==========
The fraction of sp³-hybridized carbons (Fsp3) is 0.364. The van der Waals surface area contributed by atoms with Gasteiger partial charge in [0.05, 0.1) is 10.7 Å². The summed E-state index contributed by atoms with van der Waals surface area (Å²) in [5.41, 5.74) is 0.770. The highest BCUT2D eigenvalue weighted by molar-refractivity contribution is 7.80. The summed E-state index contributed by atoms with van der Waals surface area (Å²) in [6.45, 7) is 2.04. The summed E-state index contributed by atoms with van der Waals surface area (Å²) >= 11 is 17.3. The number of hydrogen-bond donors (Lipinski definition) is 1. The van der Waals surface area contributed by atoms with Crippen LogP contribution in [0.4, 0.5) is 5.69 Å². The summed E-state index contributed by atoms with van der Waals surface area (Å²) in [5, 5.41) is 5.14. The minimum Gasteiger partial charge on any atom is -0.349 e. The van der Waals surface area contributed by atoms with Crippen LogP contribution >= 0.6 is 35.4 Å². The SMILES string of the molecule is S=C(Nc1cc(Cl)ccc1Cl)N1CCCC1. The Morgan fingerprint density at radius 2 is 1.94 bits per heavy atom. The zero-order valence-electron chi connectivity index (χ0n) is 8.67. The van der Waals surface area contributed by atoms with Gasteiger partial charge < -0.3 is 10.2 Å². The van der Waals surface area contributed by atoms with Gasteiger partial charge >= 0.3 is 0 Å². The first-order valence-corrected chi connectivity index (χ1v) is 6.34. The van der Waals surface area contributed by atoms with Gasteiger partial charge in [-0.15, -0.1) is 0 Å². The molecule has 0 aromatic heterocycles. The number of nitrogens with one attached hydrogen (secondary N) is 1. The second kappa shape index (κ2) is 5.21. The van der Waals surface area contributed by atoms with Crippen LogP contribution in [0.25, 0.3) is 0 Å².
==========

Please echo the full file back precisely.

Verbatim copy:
The fraction of sp³-hybridized carbons (Fsp3) is 0.364. The van der Waals surface area contributed by atoms with Gasteiger partial charge in [0.05, 0.1) is 10.7 Å². The summed E-state index contributed by atoms with van der Waals surface area (Å²) in [5.41, 5.74) is 0.770. The highest BCUT2D eigenvalue weighted by molar-refractivity contribution is 7.80. The summed E-state index contributed by atoms with van der Waals surface area (Å²) in [6.45, 7) is 2.04. The summed E-state index contributed by atoms with van der Waals surface area (Å²) >= 11 is 17.3. The number of hydrogen-bond donors (Lipinski definition) is 1. The van der Waals surface area contributed by atoms with Crippen LogP contribution in [0.4, 0.5) is 5.69 Å². The summed E-state index contributed by atoms with van der Waals surface area (Å²) in [5, 5.41) is 5.14. The minimum Gasteiger partial charge on any atom is -0.349 e. The van der Waals surface area contributed by atoms with Crippen LogP contribution >= 0.6 is 35.4 Å². The SMILES string of the molecule is S=C(Nc1cc(Cl)ccc1Cl)N1CCCC1. The Morgan fingerprint density at radius 2 is 1.94 bits per heavy atom. The zero-order valence-electron chi connectivity index (χ0n) is 8.67. The van der Waals surface area contributed by atoms with Gasteiger partial charge < -0.3 is 10.2 Å². The van der Waals surface area contributed by atoms with Gasteiger partial charge >= 0.3 is 0 Å². The first-order valence-corrected chi connectivity index (χ1v) is 6.34. The van der Waals surface area contributed by atoms with Gasteiger partial charge in [-0.15, -0.1) is 0 Å². The molecule has 0 aromatic heterocycles. The number of nitrogens with one attached hydrogen (secondary N) is 1. The second kappa shape index (κ2) is 5.21. The van der Waals surface area contributed by atoms with Crippen LogP contribution in [0.25, 0.3) is 0 Å².